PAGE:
Now, I would like to turn it over to Erik, who will report on our Q1 financial results.

Erik Higgins -- Chief Financial Officer and Vice President

Thanks, Emile. Our Q -- our 10-Q was filed on May 11th and a summary of our financial results was included in the earnings release issued earlier today. As Emile noted, the first quarter was an interesting one, as we adjusted our business to address the potential impacts from the COVID-19 pandemic. In response to the pandemic, we have taken immediate steps to protect the health and well-being of our associates and to preserve the financial strength of the Company. Our associates are working remotely and the team is analyzing the impact of deferred land sale revenues caused by the pandemic.

Our financial performance in the first quarter reflects our investment in inventory expenditures at Valencia, the collection of management fees and then accounting valuation adjustment to our equity-method investment in the Great Park Venture. I'll start with our consolidated results and then address each one of our four segments.

The Company's consolidated revenues for the first quarter totaled $9.2 million and primarily reflect the recognition of revenue generated from management services. Equity and loss from our two unconsolidated entities was $30.9 million for the quarter. This includes the $26.9 million impairment, which we recorded against our investment in Great Park Venture. Total consolidated costs and expenses were $32.6 million, including $24.6 million of selling, general and administrative expenses for the quarter. Net loss for the quarter was $53.2 million, of which $28.4 million was allocated to the non-controlling interests, leaving $24.8 million attributable to the Company.

Moving to the segment results, the Valencia segment is consolidated for accounting purposes. Revenues for Valencia segment were $0.8 million primarily related to agriculture and energy operations. SG&A expenses totaled $3.7 million for the quarter and the Valencia segment loss for the quarter was $4.8 million.

The San Francisco segment is also consolidated for accounting purposes. Revenues for the San Francisco segment were approximately $1 million and were primarily related to management services. SG&A expenses were $3.6 million for the quarter and the segment loss for the quarter was $3.1 million.

The Great Park segment includes operations of the Great Park Venture, the of the Great Park Neighborhoods as well as management services provided by the management company to the Great Park Venture. Just as a reminder, we own 37.5% of the non-legacy percentage interest of the Great Park Venture and a 100% of the management company. The Great Park Venture is an unconsolidated entity with our investment in the Venture accounted for under the equity method of accounting. For segment reporting, we included the full results of the Great Park Venture as the Venture's historical basis of accounting. The Great Park Venture is self-funding operation with no debt.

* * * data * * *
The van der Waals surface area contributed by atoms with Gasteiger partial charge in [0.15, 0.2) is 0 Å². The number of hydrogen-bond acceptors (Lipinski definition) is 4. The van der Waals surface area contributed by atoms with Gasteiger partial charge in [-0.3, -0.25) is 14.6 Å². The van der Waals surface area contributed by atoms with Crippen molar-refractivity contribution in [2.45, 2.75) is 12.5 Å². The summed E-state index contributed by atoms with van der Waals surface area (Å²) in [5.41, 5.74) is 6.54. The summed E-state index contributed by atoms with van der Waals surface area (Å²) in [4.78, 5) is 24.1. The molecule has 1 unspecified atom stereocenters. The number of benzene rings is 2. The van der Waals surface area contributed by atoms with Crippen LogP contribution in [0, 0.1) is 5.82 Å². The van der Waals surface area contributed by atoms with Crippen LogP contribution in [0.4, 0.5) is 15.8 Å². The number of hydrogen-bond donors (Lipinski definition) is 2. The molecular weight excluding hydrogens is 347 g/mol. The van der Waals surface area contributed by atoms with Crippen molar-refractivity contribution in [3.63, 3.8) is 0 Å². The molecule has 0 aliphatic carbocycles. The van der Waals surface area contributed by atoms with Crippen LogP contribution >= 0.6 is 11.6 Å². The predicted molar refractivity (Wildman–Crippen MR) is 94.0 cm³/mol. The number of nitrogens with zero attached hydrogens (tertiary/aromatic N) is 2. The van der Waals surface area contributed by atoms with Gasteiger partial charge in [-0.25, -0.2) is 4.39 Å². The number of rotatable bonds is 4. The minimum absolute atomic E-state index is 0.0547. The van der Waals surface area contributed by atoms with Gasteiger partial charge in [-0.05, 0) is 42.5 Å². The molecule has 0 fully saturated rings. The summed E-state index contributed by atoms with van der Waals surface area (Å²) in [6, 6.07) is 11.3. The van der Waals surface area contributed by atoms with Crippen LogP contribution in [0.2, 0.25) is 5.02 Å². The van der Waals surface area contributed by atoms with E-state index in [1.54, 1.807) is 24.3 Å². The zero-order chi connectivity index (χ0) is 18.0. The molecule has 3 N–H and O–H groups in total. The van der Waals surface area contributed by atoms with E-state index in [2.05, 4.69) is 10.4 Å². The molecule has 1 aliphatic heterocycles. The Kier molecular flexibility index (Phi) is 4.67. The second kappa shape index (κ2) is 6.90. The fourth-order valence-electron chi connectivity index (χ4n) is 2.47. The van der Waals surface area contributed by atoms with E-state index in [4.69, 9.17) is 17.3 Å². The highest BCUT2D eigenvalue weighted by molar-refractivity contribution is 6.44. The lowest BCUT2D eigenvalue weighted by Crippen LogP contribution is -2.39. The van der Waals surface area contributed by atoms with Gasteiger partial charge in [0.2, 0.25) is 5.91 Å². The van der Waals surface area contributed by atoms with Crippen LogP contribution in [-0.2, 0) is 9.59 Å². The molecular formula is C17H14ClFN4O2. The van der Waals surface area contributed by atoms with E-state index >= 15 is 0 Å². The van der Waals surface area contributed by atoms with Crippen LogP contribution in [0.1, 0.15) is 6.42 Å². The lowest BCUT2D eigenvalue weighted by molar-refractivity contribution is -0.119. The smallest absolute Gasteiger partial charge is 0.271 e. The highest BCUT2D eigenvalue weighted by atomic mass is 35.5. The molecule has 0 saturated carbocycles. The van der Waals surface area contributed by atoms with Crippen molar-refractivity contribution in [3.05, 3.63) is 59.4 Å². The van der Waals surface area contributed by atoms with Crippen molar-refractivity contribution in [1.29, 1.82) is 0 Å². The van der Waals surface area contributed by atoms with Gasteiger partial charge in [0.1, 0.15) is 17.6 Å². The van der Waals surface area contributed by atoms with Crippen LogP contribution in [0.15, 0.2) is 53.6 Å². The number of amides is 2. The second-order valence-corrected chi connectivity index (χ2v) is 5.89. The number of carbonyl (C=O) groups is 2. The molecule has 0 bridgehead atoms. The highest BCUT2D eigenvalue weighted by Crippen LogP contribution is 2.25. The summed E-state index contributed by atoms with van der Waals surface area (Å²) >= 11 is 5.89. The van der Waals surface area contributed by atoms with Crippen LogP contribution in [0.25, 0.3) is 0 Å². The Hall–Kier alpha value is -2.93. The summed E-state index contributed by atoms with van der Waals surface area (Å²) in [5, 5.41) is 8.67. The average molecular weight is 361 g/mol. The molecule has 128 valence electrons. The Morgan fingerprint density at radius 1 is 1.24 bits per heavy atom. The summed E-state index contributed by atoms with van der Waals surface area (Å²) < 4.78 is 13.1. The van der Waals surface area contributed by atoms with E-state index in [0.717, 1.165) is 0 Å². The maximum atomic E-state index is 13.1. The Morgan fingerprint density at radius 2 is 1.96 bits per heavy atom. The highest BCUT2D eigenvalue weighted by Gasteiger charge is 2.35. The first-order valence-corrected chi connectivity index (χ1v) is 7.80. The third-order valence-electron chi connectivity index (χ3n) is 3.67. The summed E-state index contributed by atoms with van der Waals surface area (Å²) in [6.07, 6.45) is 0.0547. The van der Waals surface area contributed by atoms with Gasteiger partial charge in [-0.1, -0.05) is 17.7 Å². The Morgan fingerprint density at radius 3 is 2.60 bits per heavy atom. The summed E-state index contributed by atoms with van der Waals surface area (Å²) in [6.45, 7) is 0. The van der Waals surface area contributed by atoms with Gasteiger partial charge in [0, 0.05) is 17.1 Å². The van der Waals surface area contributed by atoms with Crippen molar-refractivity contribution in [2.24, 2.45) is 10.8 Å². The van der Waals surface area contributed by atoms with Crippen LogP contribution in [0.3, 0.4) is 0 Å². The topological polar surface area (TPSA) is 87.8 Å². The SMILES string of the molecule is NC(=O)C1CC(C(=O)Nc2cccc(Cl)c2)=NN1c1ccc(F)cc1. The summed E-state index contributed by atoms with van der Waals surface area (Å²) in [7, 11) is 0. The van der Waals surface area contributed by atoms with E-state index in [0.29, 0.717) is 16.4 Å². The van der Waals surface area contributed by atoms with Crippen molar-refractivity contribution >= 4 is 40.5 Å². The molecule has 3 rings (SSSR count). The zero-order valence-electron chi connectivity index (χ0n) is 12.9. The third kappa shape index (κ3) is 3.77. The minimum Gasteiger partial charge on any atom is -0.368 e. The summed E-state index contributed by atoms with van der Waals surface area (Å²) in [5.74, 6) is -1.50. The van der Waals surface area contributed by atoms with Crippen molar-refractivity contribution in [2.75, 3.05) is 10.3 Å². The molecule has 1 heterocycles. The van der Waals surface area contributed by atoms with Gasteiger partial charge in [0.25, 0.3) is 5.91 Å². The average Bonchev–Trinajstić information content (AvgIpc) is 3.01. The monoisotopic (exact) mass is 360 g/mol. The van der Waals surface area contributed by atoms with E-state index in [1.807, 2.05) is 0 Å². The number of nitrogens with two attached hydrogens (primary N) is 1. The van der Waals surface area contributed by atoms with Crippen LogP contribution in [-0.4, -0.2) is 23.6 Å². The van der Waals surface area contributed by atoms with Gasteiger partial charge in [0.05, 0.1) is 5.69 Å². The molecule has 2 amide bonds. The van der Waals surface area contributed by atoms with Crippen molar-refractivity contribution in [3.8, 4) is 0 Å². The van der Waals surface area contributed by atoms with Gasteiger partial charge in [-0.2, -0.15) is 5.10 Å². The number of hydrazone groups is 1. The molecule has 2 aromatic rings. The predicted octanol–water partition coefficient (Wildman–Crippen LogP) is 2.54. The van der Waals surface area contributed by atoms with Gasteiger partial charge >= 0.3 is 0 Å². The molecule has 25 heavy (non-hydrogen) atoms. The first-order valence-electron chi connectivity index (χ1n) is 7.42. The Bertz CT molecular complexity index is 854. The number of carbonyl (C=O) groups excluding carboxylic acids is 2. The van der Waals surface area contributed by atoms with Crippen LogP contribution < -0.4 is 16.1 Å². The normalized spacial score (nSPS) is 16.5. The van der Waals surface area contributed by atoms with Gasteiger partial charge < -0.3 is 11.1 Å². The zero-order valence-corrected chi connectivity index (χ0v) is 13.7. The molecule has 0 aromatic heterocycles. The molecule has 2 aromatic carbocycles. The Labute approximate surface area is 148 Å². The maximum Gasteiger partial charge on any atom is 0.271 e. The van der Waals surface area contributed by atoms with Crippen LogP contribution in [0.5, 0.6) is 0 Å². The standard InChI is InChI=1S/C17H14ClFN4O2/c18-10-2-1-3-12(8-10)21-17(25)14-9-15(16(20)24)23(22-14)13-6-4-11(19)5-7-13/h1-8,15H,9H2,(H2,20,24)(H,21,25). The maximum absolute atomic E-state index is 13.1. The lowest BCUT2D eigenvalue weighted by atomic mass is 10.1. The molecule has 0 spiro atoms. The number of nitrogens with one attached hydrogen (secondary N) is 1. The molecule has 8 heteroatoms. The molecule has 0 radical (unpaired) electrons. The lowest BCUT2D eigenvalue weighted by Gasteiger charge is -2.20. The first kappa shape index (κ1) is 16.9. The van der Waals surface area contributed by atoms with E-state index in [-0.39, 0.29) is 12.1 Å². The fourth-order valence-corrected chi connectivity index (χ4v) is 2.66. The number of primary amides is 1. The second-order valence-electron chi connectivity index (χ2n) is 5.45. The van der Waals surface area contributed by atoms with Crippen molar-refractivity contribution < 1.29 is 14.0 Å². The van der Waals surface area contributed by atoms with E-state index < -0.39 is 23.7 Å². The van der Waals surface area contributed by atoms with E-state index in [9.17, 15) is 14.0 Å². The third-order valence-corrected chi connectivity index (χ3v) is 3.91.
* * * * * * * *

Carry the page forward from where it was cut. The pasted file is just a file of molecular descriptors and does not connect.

The Great Park segment revenues were $29.5 million for the first quarter, of which $22.2 million was related to the Great Park Venture and $7.3 million was related to the management company. The Great Park Venture closed 35 homesites during the quarter, which was the second and final take down from the sales contract that was closed in the fourth quarter of 2019. The base purchase price for these homesites was $20.2 million. The first quarter net loss for the Great Park segment totaled $2.5 million, consisting of $1.8 million of net income related to the management company and a loss of $4.3 million for the Great Park Venture operations. The Company recognized a loss of $30.4 million on its investment in the Great Park Venture, which includes our share of the Great Park Venture's loss and a 29 -- a $26.9 million impairment recognized against our investment balance.

For our Commercial segment, it includes the operations of Gateway Commercial Venture and management services provided by the management company to the Great Park -- to the Gateway Commercial Venture. We own 75% of Gateway Commercial Venture and 100% of the management company. The Gateway Commercial Venture is an unconsolidated entity with our investment into Venture accounted for under the equity method of accounting.

Commercial segment revenues were $8.6 million for the quarter. Operating expenses, interests, depreciation and amortization totaled $9.2 million. The Commercial segment loss for the quarter was $0.6 million, comprised of $0.1 million [Phonetic] of income related to the management company, offset by $0.7 million loss for the Gateway Commercial Venture operations. The Company recognized a loss of $0.6 million on its investment in the Gateway Commercial Venture.

I will wrap it up with a few comments related to our balance sheet and liquidity position. As of the end of the quarter, total liquidity was approximately $372 million, which was comprised of cash and cash equivalents totaling $248 million and borrowing availability of $124 million under our corporate revolver. Our balance sheet is solid with a debt to total capital ratio of $25.5 million.

Let me turn it back to the operator, who'll now open it up for questions.

Questions and Answers:

Operator

Thank you. [Operator Instructions] We'll hear first today from Stephen Kim with Evercore ISI.

Stephen Kim -- Evercore ISI -- Analyst

Yeah. Thanks a lot guys. Appreciate the info. Wanted to ask you a bigger picture question first. The early signs are that the pandemic is driving a pretty significant shift in attitudes toward both home buying as well as recreation with regards to either home size, densification, working from home, communal venues and stuff like that. I'm wondering, which of these shifts you think are temporary and which you think are likely to be more lasting? And can you give us an idea of how you think maybe some of the longer lasting changes will influence what would be the optimal design of a master plan community such as yours in the future?